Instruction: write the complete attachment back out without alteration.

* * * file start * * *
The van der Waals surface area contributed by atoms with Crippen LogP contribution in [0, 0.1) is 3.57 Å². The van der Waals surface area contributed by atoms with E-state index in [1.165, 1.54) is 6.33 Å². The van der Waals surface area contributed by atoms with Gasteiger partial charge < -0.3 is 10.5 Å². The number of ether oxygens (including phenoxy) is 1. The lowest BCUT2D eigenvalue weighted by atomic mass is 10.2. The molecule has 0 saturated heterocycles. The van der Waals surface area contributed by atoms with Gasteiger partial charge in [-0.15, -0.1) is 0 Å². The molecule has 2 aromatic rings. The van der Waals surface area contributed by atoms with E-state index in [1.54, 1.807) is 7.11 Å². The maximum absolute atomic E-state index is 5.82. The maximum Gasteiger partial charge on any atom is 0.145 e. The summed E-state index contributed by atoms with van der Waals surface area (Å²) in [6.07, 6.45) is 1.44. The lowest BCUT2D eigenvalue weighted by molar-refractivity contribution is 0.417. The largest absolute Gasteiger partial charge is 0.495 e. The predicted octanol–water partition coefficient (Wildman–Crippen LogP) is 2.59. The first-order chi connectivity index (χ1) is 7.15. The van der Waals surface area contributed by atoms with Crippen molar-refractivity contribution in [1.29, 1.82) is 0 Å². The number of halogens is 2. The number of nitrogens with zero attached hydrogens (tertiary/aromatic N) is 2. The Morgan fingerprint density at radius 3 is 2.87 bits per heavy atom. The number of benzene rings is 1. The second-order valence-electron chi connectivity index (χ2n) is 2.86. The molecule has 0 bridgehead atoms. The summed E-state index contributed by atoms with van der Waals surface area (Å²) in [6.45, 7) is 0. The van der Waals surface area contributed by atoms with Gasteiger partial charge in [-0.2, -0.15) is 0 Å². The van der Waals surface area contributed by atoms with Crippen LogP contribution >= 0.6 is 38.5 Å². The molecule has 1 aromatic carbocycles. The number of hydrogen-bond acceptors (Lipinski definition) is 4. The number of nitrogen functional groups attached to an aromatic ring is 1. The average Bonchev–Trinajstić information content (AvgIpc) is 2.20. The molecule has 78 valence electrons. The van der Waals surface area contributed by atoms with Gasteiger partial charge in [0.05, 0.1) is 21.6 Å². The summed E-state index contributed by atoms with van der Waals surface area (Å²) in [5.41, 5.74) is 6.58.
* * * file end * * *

The van der Waals surface area contributed by atoms with Crippen LogP contribution in [0, 0.1) is 3.57 Å². The van der Waals surface area contributed by atoms with E-state index in [1.165, 1.54) is 6.33 Å². The van der Waals surface area contributed by atoms with Gasteiger partial charge < -0.3 is 10.5 Å². The number of ether oxygens (including phenoxy) is 1. The lowest BCUT2D eigenvalue weighted by atomic mass is 10.2. The molecule has 0 saturated heterocycles. The van der Waals surface area contributed by atoms with Gasteiger partial charge in [-0.15, -0.1) is 0 Å². The molecule has 2 aromatic rings. The van der Waals surface area contributed by atoms with E-state index in [1.54, 1.807) is 7.11 Å². The maximum absolute atomic E-state index is 5.82. The maximum Gasteiger partial charge on any atom is 0.145 e. The summed E-state index contributed by atoms with van der Waals surface area (Å²) in [6.07, 6.45) is 1.44. The lowest BCUT2D eigenvalue weighted by molar-refractivity contribution is 0.417. The largest absolute Gasteiger partial charge is 0.495 e. The predicted octanol–water partition coefficient (Wildman–Crippen LogP) is 2.59. The first-order chi connectivity index (χ1) is 7.15. The van der Waals surface area contributed by atoms with Crippen molar-refractivity contribution in [1.29, 1.82) is 0 Å². The number of halogens is 2. The number of nitrogens with zero attached hydrogens (tertiary/aromatic N) is 2. The Morgan fingerprint density at radius 3 is 2.87 bits per heavy atom. The number of benzene rings is 1. The second-order valence-electron chi connectivity index (χ2n) is 2.86. The molecule has 0 bridgehead atoms. The summed E-state index contributed by atoms with van der Waals surface area (Å²) in [6.45, 7) is 0. The van der Waals surface area contributed by atoms with Gasteiger partial charge in [-0.2, -0.15) is 0 Å². The van der Waals surface area contributed by atoms with Crippen LogP contribution >= 0.6 is 38.5 Å². The molecule has 1 aromatic carbocycles. The number of hydrogen-bond acceptors (Lipinski definition) is 4. The number of nitrogen functional groups attached to an aromatic ring is 1. The average Bonchev–Trinajstić information content (AvgIpc) is 2.20. The molecule has 78 valence electrons. The van der Waals surface area contributed by atoms with Gasteiger partial charge in [0.05, 0.1) is 21.6 Å². The summed E-state index contributed by atoms with van der Waals surface area (Å²) in [5.41, 5.74) is 6.58.